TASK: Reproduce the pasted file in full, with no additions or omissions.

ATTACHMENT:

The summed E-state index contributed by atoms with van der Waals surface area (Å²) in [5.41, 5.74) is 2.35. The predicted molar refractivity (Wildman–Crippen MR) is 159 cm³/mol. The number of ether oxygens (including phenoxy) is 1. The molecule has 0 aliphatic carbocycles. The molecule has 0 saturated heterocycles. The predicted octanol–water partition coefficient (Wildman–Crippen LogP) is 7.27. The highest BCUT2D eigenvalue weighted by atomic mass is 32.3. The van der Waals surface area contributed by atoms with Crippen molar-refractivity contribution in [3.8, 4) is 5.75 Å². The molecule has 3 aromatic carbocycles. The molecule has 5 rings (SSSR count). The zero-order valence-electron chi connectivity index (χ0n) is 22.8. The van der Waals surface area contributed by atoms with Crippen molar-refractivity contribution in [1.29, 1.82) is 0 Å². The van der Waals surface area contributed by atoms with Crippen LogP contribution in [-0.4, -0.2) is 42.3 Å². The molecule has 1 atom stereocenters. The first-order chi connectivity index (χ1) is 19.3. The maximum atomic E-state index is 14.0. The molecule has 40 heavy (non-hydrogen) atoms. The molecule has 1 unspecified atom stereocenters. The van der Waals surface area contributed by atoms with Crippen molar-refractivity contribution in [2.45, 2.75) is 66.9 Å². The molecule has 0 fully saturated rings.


The summed E-state index contributed by atoms with van der Waals surface area (Å²) in [5.41, 5.74) is 2.35. The predicted molar refractivity (Wildman–Crippen MR) is 159 cm³/mol. The number of ether oxygens (including phenoxy) is 1. The molecule has 0 aliphatic carbocycles. The molecule has 0 saturated heterocycles. The predicted octanol–water partition coefficient (Wildman–Crippen LogP) is 7.27. The highest BCUT2D eigenvalue weighted by atomic mass is 32.3. The van der Waals surface area contributed by atoms with Crippen molar-refractivity contribution in [3.8, 4) is 5.75 Å². The molecule has 3 aromatic carbocycles. The molecule has 5 rings (SSSR count). The zero-order valence-electron chi connectivity index (χ0n) is 22.8. The van der Waals surface area contributed by atoms with Crippen molar-refractivity contribution in [1.29, 1.82) is 0 Å². The van der Waals surface area contributed by atoms with Crippen LogP contribution in [-0.4, -0.2) is 42.3 Å². The molecule has 1 atom stereocenters. The first-order chi connectivity index (χ1) is 19.3. The maximum atomic E-state index is 14.0. The molecule has 40 heavy (non-hydrogen) atoms. The molecule has 1 unspecified atom stereocenters. The van der Waals surface area contributed by atoms with Crippen molar-refractivity contribution in [2.45, 2.75) is 66.9 Å². The molecule has 0 fully saturated rings.